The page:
EU: Brexit: Commission publishes draft withdrawal agreement

Support our work: become a Friend of Statewatch from as little as £1/€1 per month.

Brexit: Commission's draft withdrawal agreement sets out how justice and home affairs measures will apply during "transitional period"
Follow us: | | Tweet

The European Commission has published a draft agreement governing the withdrawal of the UK from the European Union and the European Atomic Energy Community, which will be "discussed over the coming weeks with the Council (Article 50) and the Brexit Steering Group of the European Parliament before transmission to the UK authorities for negotiation."

Title V (Articles 58-61) of the draft agreement concerns 'Ongoing police and judicial cooperation in criminal matters', and sets out how measures such as the European Arrest Warrant and freezing and confiscation orders will apply during and after the "transitional period". Similar provisions are included on information exchange and cross-border surveillance measures by law enforcement authorities.

See: European Commission Draft Withdrawal Agreement on the withdrawal of the United Kingdom of Great Britain and Northern Ireland from the European Union and the European Atomic Energy Community (pdf)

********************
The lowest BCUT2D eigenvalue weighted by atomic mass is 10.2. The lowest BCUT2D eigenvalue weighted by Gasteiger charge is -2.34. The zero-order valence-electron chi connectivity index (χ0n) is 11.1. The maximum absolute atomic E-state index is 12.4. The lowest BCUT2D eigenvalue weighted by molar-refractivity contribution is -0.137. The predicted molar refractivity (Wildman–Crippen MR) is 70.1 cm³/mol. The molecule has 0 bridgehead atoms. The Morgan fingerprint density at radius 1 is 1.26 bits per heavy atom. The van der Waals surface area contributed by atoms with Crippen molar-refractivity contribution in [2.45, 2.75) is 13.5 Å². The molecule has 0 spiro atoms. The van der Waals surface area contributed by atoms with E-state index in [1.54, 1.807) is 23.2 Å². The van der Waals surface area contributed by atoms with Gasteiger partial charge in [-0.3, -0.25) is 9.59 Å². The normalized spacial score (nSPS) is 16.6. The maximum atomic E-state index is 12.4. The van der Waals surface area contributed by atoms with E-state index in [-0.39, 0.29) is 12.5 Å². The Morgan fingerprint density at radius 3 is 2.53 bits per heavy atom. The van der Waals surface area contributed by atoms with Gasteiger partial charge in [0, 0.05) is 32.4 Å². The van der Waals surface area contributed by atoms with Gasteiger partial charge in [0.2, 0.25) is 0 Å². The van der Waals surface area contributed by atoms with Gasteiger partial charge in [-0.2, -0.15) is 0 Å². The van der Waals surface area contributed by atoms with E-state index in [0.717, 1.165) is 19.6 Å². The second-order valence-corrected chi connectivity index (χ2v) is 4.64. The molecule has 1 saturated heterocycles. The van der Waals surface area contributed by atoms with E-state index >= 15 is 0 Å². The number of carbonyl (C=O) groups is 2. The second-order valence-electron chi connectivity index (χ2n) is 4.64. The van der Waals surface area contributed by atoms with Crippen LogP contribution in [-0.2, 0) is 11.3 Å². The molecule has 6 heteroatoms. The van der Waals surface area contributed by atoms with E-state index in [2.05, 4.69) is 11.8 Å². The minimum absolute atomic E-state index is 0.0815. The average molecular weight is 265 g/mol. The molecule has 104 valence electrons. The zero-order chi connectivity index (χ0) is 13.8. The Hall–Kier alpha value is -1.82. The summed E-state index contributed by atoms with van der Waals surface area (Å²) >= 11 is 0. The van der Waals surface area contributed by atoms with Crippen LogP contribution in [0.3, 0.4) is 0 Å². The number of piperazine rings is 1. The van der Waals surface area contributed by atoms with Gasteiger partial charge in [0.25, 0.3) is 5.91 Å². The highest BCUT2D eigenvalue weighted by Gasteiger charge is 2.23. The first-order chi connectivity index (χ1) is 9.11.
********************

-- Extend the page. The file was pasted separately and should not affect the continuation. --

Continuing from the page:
The document will serve as the basis for negotations on how the UK's "withdrawal" will be conducted, while a seperate agreement will cover cooperation post-Brexit.

The speech given by UK prime minister Theresa May at the recent Munich Security Conference sets out what the UK government hopes to achieve from that agreement - which she noted will require "real political will on both sides," as "there is no existing security agreement between the EU and a third country that captures the full depth and breadth of our existing arrangement."

May foresees the need for a Treaty that, amongst other things, includes "a principled but pragmatic solution to close legal co-operation... to respect our unique status as a third country with our own sovereign legal order."

See: PM speech at Munich Security Conference: 17 February 2018(pdf)

It is precisely because of such concerns that the UK obtained an opt-out over EU justice and home affairs issues in the first place, and conducted a massive "opt-in" to justice and home affairs law in 2014 after the jurisdiction of the Court of Justice over the policy area came into force - the ability to pick and choose its participation is already established. Whether the EU will be happy to let the UK maintain something similar when it is no longer a member of the bloc remains to be seen.

Search our database for more articles and information or subscribe to our mailing list for regular updates from Statewatch News Online.

Our work is only possible with your support.
Become a Friend of Statewatch from as little as £1/€1 per month.


Spotted an error? If you've spotted a problem with this page, just click once to let us know.

Report error